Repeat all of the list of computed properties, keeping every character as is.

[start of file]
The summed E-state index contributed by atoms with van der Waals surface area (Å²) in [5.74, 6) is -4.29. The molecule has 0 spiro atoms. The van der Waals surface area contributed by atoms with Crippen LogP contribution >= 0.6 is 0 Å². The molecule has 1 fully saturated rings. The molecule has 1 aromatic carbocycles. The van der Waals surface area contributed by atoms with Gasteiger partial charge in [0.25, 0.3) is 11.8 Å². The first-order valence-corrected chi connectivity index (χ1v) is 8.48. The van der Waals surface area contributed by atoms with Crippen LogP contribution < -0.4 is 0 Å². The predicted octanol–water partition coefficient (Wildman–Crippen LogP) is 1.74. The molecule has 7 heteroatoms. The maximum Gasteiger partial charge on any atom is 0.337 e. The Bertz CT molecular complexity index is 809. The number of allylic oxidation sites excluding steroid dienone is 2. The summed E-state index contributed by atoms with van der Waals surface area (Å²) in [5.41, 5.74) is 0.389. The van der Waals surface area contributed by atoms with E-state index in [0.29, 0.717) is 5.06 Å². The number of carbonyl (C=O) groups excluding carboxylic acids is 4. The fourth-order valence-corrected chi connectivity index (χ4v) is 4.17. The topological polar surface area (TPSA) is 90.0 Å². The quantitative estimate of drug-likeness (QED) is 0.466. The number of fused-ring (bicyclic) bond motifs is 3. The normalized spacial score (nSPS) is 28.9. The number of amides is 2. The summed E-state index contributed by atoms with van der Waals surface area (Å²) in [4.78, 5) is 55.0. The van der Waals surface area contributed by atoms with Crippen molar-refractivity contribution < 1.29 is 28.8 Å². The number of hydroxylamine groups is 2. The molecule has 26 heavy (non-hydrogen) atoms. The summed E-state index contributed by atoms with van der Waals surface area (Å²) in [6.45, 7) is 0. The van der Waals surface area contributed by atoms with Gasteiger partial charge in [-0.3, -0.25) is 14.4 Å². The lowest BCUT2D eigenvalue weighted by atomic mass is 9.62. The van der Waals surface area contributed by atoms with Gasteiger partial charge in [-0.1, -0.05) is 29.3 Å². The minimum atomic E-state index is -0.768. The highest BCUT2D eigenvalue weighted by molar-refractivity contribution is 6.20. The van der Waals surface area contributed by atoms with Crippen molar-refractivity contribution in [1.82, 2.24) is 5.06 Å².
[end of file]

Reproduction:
The summed E-state index contributed by atoms with van der Waals surface area (Å²) in [5.74, 6) is -4.29. The molecule has 0 spiro atoms. The van der Waals surface area contributed by atoms with Crippen LogP contribution >= 0.6 is 0 Å². The molecule has 1 fully saturated rings. The molecule has 1 aromatic carbocycles. The van der Waals surface area contributed by atoms with Gasteiger partial charge in [0.25, 0.3) is 11.8 Å². The first-order valence-corrected chi connectivity index (χ1v) is 8.48. The van der Waals surface area contributed by atoms with Crippen LogP contribution < -0.4 is 0 Å². The predicted octanol–water partition coefficient (Wildman–Crippen LogP) is 1.74. The molecule has 7 heteroatoms. The maximum Gasteiger partial charge on any atom is 0.337 e. The Bertz CT molecular complexity index is 809. The number of allylic oxidation sites excluding steroid dienone is 2. The summed E-state index contributed by atoms with van der Waals surface area (Å²) in [5.41, 5.74) is 0.389. The van der Waals surface area contributed by atoms with E-state index in [0.29, 0.717) is 5.06 Å². The number of carbonyl (C=O) groups excluding carboxylic acids is 4. The fourth-order valence-corrected chi connectivity index (χ4v) is 4.17. The topological polar surface area (TPSA) is 90.0 Å². The quantitative estimate of drug-likeness (QED) is 0.466. The number of fused-ring (bicyclic) bond motifs is 3. The normalized spacial score (nSPS) is 28.9. The number of amides is 2. The summed E-state index contributed by atoms with van der Waals surface area (Å²) in [4.78, 5) is 55.0. The van der Waals surface area contributed by atoms with Crippen molar-refractivity contribution < 1.29 is 28.8 Å². The number of hydroxylamine groups is 2. The molecule has 26 heavy (non-hydrogen) atoms. The summed E-state index contributed by atoms with van der Waals surface area (Å²) in [6.45, 7) is 0. The van der Waals surface area contributed by atoms with Gasteiger partial charge in [-0.3, -0.25) is 14.4 Å². The lowest BCUT2D eigenvalue weighted by atomic mass is 9.62. The van der Waals surface area contributed by atoms with Gasteiger partial charge in [-0.1, -0.05) is 29.3 Å². The minimum atomic E-state index is -0.768. The highest BCUT2D eigenvalue weighted by molar-refractivity contribution is 6.20. The van der Waals surface area contributed by atoms with Crippen molar-refractivity contribution in [1.82, 2.24) is 5.06 Å².